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Belgium 

Francoise Lange 1977-78

O-High yearbook  1978

I spent an unforgettable year in Oberlin High that seems like a day because it was vacation instead of painful time of works and studies. In fact, my own desire was to lice like an American -- at least for this year -- by meeting people, sharing my European experience. This, naturally, required me a long time and patience for the first months. The most important problem was my "poor" English that created an obstacle between the students and me. But it was quickly resolved when you can find some students who can try to understand you -- keeping a big smile -- such as Mike Schwartz, Jim McMillian, or Beth Bruno, my dear A.F.S. sister.

Another thing was that after spending seven years in a boarding school, wearing a uniform and surrounded by a bunch of girls, I found a "big" change in culture, discipline and education. In Oberlin High I was not only mixed with boys but also with black students with whom I had my first contact. I profit of this chance to speak with them and make some friends among them: Tracy Haynes always excited by sporting events, Kim Hall, Jackie West, Donna Murphy who I worked with for the play LI'L ABNER.

And in the school where everybody knew each other, I had to introduce myself and find some friends. I quickly learned that even if everybody was really nice with me -- especially Peggy and Sarah Elder, my host sisters -- I had to do the first step. Then to make my self more comfortable, I decided to be a member of some school

O-High yearbook  1978
 activities. I joined the tennis team and played exhibition with Mary Carig. We really has a good time even if we didn't always win. I was involved in the drama club, too. I'll always remember how much I was nervous before my first performance: "Smile." I was afraid the audience would laugh at my accent but Miss Powell tried to make me feel better by telling me it was so cute. But the most memorable event was LI'L AABNER. even  if sometimes the rehearsals were tiring or too long, we all were thanked by the success of the show. this spring, I went out for track. I was really impressed by myself because I didn't know I could be as good as I was. But I still spent a lot of time sitting on the bench when I hurt my leg and after my foot.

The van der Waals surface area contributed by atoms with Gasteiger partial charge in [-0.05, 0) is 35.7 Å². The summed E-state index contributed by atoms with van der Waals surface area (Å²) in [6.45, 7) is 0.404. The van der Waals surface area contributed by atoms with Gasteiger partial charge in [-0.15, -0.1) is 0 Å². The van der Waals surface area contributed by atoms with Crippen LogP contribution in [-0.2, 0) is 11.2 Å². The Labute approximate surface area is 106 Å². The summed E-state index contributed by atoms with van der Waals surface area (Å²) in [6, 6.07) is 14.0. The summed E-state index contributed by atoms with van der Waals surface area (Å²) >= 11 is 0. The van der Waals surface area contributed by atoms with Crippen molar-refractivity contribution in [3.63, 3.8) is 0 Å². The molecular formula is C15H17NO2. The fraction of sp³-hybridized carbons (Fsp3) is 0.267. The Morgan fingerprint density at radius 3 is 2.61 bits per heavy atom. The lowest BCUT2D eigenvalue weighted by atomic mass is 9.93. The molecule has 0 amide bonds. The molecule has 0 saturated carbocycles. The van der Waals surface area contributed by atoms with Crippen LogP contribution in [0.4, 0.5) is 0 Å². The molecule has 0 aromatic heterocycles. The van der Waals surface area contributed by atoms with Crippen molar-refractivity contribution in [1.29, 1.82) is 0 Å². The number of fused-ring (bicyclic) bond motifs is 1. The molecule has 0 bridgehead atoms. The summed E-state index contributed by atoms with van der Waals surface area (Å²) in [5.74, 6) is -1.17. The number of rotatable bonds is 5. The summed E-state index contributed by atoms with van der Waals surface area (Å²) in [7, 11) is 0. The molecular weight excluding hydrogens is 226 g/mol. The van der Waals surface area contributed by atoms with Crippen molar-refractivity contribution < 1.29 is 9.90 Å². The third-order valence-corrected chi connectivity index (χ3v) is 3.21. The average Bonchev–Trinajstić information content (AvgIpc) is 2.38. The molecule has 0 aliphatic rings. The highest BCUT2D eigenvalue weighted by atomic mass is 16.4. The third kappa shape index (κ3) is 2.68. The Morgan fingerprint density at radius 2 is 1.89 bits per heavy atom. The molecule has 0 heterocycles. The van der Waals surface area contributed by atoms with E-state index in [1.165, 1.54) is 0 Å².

I don't want forget to speak about my classes and thanks to my teachers: Mr. Randall who had hard times to try  to make me read my books; Mr. Donovan who couldn't keep me quiet or then had to wake me up -- it was last period --; Mr. Bowers who I think enjoyed my accent so much he asked me to give him some particular lessons; Mrs. Reeder with whom I really learned a lot about music and improved myself; Mrs. Schoonmaker who initiated me to biology. If this year is over yet, it'll never be forgotten and all you made it more enjoyable. I don't want to end without writing these last words to Peggy Elder who was not a friend but a sister who could speak with me, understand me, listen to me  and help me, and to Erik Andrews who was more than a friend -- we could share our difficulties as our joys and we learn to know each other so well.

Updated 6 November 06
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